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Going in the right direction

 
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Location: N. California
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I'm in the process of extending my garden, and making two hugel beets, and clearing the paths and adding new wood chips to the paths.  For some reason this winter I started several large projects and didn't finish them.  The garden is the next project that needs to be finished.  I have the fence out in two spots, one path cleared and wood chipped, and one hugel beet done.  I could have started about three days before I did.  I keep stalling, not looking forward to the digging and weed pulling.  Last night about an hour before the sun went down I got started.  I was clearing the weeds from the spot that will be my new hugel beet.  When I first put this garden in I put down weed cloth under everything.  The raised beds were put in and filled with organic compost, organic garden soil, and organic chicken manure, and lot of other organic stuff along the way.  I also added organic compost every time before planting anything new.  At some point I learned I could get wood chips for free, and put those in the paths.  Since it's been many years the weed cloth has holes and the weeds climb through.  So I'm pulling weeds and I notice there is almost no wood chips left.  There is soil, with lots of worms.  I'm thinking about this, and it makes me very happy.  I'm happy because I realize even though it's hard work I'm doing the right thing.  My old raised beds that had the best of everything I could afford.  Beds I was always trying to make better in any way I could, never had worms.  I would even put worms in the beds when ever I would find one.  All that money, and work and my garden paths are healthier then my raised beds.  You might think this made me sad, and it did a little, but not too much, because I have been converting my raised beds into hugel beets, and they have lot of worms and mycelium, and life needed to truly have healthy soil.  It's just the little sign I needed to make what is a labor intensive job a little easier because I know it's worth every drop of sweat, and sore muscle I get. The job is taking me longer because I'm sifting the soil into the hugel beet I already made.  No since in wasting the soil created by wood chips, worms and time.  I would just dump it in, but I don't want to replant the weeds, only the soil or would it be compost?  What ever it is I'm using it and the worms are relocated as well.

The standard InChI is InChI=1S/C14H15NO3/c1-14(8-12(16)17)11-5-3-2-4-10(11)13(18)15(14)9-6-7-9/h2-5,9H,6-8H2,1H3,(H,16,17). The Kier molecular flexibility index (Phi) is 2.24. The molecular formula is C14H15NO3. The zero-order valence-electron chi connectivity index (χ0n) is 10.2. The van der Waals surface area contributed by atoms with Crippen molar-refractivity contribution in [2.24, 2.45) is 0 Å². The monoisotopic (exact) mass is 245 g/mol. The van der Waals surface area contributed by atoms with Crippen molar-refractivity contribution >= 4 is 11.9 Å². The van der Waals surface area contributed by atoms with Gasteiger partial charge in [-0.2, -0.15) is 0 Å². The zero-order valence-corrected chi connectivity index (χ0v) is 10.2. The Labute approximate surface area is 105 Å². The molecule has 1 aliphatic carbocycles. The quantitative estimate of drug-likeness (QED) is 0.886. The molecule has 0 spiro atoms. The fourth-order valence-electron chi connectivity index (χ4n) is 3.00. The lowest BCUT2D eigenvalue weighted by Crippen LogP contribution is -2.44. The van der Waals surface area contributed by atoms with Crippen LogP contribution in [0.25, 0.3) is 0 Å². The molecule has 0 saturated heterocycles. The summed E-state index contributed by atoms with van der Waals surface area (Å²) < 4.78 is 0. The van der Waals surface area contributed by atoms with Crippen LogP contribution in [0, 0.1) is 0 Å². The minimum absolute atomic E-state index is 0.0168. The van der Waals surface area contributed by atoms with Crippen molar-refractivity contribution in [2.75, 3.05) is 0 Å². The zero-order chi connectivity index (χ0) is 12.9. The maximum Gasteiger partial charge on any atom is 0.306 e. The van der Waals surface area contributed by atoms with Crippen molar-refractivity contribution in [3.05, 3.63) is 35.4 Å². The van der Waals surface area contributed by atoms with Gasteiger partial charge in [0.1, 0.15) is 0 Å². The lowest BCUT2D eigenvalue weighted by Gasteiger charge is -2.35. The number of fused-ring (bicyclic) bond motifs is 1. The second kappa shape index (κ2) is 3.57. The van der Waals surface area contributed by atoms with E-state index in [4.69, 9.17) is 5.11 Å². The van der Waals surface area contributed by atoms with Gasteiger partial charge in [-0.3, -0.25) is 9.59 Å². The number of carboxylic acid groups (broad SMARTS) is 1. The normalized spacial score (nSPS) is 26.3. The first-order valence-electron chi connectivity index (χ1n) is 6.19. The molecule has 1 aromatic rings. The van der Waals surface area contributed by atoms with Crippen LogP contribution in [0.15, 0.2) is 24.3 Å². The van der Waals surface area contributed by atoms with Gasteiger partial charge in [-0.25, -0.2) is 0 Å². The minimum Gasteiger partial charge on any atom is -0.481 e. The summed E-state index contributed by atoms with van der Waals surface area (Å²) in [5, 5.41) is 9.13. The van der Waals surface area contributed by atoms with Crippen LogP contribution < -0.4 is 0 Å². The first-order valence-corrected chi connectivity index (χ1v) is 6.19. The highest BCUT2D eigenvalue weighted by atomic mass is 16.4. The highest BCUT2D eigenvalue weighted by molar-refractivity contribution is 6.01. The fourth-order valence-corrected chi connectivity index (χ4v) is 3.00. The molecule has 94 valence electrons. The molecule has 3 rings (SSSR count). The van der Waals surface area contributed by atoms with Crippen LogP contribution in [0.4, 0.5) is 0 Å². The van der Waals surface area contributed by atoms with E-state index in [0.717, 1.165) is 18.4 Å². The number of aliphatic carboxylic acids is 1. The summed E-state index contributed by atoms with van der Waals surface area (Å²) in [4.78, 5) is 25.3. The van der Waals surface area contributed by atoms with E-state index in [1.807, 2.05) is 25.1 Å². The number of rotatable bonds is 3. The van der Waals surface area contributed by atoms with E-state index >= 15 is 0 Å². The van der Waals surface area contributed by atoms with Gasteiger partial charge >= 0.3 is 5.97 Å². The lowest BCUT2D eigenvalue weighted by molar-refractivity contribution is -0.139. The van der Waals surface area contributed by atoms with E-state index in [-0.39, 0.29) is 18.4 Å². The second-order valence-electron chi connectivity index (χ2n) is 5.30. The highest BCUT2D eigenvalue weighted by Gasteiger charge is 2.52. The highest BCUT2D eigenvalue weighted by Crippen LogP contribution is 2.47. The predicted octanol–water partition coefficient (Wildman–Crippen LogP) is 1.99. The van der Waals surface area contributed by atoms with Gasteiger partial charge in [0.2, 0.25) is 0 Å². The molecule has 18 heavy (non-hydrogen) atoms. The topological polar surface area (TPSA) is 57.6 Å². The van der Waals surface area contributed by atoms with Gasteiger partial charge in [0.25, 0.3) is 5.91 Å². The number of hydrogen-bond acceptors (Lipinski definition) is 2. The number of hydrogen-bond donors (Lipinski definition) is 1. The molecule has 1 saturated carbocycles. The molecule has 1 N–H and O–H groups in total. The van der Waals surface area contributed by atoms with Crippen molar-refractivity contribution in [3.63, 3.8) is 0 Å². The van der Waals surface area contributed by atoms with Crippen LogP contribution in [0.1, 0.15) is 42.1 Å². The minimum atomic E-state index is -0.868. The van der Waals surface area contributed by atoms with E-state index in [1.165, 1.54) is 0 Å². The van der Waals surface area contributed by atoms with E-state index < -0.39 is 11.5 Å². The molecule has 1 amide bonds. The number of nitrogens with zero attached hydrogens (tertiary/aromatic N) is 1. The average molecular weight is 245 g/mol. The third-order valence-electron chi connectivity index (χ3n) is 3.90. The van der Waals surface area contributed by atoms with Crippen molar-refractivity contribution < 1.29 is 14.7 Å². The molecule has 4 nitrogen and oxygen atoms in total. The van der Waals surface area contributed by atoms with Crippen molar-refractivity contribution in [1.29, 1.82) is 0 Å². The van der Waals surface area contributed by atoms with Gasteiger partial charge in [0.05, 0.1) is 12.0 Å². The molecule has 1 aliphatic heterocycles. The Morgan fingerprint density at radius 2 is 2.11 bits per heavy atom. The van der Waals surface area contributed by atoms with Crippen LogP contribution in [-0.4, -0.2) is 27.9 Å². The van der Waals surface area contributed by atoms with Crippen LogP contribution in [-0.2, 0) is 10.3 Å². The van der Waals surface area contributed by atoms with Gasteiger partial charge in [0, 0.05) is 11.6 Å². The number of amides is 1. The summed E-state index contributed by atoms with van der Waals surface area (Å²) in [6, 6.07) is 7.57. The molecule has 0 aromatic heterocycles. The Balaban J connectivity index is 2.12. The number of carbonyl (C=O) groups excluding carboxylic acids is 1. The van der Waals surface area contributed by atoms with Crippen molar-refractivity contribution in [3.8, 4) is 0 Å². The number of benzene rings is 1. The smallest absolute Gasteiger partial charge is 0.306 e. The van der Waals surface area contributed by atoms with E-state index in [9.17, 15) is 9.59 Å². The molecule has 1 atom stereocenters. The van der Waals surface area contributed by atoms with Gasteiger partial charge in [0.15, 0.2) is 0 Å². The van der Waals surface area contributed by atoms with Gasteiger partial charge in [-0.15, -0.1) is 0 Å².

It may sound sappy, but I'm so very grateful.  I was on my hands and knees wondering why I was making so much work for myself, and my question was answered.  I'm always kind of amazed when that happens.
 
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Thanks for posting this Jen, you’ve made me very happy too!

I was getting a bit down because my source of manure for my raised beds got scuttled. Well, I can still get all the horse manure I want - but I’m too scared to take it.

Unfortunately in Australia our farmers are using some pretty horrendous herbicides on animal feed crops. It passes through the stock and has now made its way into the soil/compost loop with the result that many people around our state (Victoria) have purchased toxic soil/compost which has poisoned their gardens. It’s really terrible. Often the level of herbicide in the compost/soil is too small to be detected by tests, but apparently is still causing the telltale stunting and death of plants, even after commercial composting. So - I’m too scared to bring in random manure now

We are on hard clay mining tailings basically, and if I don’t build up raised beds I can’t really grow anything that isn’t tough as nails. So I’ve been doing lots of reading on this site (thank you Dr. RedHawk and others) and trying to figure out how I can build soil with wood chips/fungi and organic hay bales/coffee grounds plus the copious amounts of leaves I can gather here.

So, long story short - thank you. Your post has lifted my heart. Maybe I can manage with just woodchips and hay. I’d like to have chickens and muskoveys and rabbits at some point to create some clean manure, but that’s a while down the track.

Sorry for the rant, and thank you!
 
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